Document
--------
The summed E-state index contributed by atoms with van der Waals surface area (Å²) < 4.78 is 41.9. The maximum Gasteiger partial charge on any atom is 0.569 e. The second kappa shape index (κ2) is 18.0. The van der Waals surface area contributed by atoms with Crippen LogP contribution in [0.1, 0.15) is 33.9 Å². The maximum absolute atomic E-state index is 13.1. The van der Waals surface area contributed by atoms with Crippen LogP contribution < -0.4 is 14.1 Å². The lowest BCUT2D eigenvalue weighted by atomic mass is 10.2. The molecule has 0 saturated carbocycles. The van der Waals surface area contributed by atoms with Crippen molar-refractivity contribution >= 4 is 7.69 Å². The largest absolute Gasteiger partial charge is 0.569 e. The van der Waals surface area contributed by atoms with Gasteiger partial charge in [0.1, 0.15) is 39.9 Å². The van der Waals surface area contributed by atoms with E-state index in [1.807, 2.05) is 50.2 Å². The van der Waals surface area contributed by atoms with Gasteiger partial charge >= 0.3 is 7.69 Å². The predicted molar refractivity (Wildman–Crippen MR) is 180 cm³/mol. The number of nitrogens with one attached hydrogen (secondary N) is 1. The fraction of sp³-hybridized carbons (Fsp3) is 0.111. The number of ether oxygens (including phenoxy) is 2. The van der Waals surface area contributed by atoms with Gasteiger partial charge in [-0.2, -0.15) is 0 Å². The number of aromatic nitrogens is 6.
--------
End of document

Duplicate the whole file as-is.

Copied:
The summed E-state index contributed by atoms with van der Waals surface area (Å²) < 4.78 is 41.9. The maximum Gasteiger partial charge on any atom is 0.569 e. The second kappa shape index (κ2) is 18.0. The van der Waals surface area contributed by atoms with Crippen LogP contribution in [0.1, 0.15) is 33.9 Å². The maximum absolute atomic E-state index is 13.1. The van der Waals surface area contributed by atoms with Crippen LogP contribution < -0.4 is 14.1 Å². The lowest BCUT2D eigenvalue weighted by atomic mass is 10.2. The molecule has 0 saturated carbocycles. The van der Waals surface area contributed by atoms with Crippen molar-refractivity contribution >= 4 is 7.69 Å². The largest absolute Gasteiger partial charge is 0.569 e. The van der Waals surface area contributed by atoms with Gasteiger partial charge in [0.1, 0.15) is 39.9 Å². The van der Waals surface area contributed by atoms with E-state index in [1.807, 2.05) is 50.2 Å². The van der Waals surface area contributed by atoms with Gasteiger partial charge >= 0.3 is 7.69 Å². The predicted molar refractivity (Wildman–Crippen MR) is 180 cm³/mol. The number of nitrogens with one attached hydrogen (secondary N) is 1. The fraction of sp³-hybridized carbons (Fsp3) is 0.111. The number of ether oxygens (including phenoxy) is 2. The van der Waals surface area contributed by atoms with Gasteiger partial charge in [-0.2, -0.15) is 0 Å². The number of aromatic nitrogens is 6.